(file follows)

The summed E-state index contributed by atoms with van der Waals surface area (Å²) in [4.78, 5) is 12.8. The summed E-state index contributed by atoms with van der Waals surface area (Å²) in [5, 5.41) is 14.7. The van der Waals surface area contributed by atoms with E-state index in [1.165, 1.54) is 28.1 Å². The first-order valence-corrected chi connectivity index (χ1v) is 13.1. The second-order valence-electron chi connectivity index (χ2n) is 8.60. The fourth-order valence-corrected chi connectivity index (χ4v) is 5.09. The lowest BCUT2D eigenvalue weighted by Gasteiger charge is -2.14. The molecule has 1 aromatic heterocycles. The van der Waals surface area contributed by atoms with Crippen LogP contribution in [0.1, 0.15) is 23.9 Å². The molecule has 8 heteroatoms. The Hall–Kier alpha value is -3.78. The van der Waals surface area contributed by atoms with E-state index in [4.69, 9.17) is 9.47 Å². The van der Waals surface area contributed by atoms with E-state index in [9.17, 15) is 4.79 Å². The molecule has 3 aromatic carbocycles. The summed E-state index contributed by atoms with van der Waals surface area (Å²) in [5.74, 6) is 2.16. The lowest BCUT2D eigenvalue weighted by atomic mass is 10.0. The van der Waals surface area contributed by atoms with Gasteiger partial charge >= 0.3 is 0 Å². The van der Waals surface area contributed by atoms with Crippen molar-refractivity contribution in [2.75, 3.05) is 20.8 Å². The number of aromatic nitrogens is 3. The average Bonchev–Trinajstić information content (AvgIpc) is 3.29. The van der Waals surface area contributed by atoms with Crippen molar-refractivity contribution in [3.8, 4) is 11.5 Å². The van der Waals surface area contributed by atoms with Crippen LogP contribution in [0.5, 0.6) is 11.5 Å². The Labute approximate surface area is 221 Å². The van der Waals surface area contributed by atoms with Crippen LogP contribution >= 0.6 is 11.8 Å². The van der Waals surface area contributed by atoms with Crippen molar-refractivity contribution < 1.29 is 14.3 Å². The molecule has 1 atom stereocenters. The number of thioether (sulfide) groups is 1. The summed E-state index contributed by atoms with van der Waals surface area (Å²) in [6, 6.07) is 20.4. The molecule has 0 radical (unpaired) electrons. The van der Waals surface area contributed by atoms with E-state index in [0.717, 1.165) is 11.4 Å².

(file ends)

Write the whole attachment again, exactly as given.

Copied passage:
The summed E-state index contributed by atoms with van der Waals surface area (Å²) in [4.78, 5) is 12.8. The summed E-state index contributed by atoms with van der Waals surface area (Å²) in [5, 5.41) is 14.7. The van der Waals surface area contributed by atoms with E-state index in [1.165, 1.54) is 28.1 Å². The first-order valence-corrected chi connectivity index (χ1v) is 13.1. The second-order valence-electron chi connectivity index (χ2n) is 8.60. The fourth-order valence-corrected chi connectivity index (χ4v) is 5.09. The lowest BCUT2D eigenvalue weighted by Gasteiger charge is -2.14. The molecule has 1 aromatic heterocycles. The van der Waals surface area contributed by atoms with Crippen LogP contribution in [0.1, 0.15) is 23.9 Å². The molecule has 8 heteroatoms. The Hall–Kier alpha value is -3.78. The van der Waals surface area contributed by atoms with E-state index in [4.69, 9.17) is 9.47 Å². The van der Waals surface area contributed by atoms with E-state index in [9.17, 15) is 4.79 Å². The molecule has 3 aromatic carbocycles. The summed E-state index contributed by atoms with van der Waals surface area (Å²) in [5.74, 6) is 2.16. The lowest BCUT2D eigenvalue weighted by atomic mass is 10.0. The van der Waals surface area contributed by atoms with Gasteiger partial charge >= 0.3 is 0 Å². The van der Waals surface area contributed by atoms with Crippen molar-refractivity contribution in [2.75, 3.05) is 20.8 Å². The number of aromatic nitrogens is 3. The average Bonchev–Trinajstić information content (AvgIpc) is 3.29. The van der Waals surface area contributed by atoms with Crippen molar-refractivity contribution in [3.8, 4) is 11.5 Å². The van der Waals surface area contributed by atoms with Crippen LogP contribution in [0.5, 0.6) is 11.5 Å². The Labute approximate surface area is 221 Å². The van der Waals surface area contributed by atoms with Crippen LogP contribution >= 0.6 is 11.8 Å². The van der Waals surface area contributed by atoms with Crippen molar-refractivity contribution < 1.29 is 14.3 Å². The molecule has 1 atom stereocenters. The number of thioether (sulfide) groups is 1. The summed E-state index contributed by atoms with van der Waals surface area (Å²) in [6, 6.07) is 20.4. The molecule has 0 radical (unpaired) electrons. The van der Waals surface area contributed by atoms with E-state index in [0.717, 1.165) is 11.4 Å².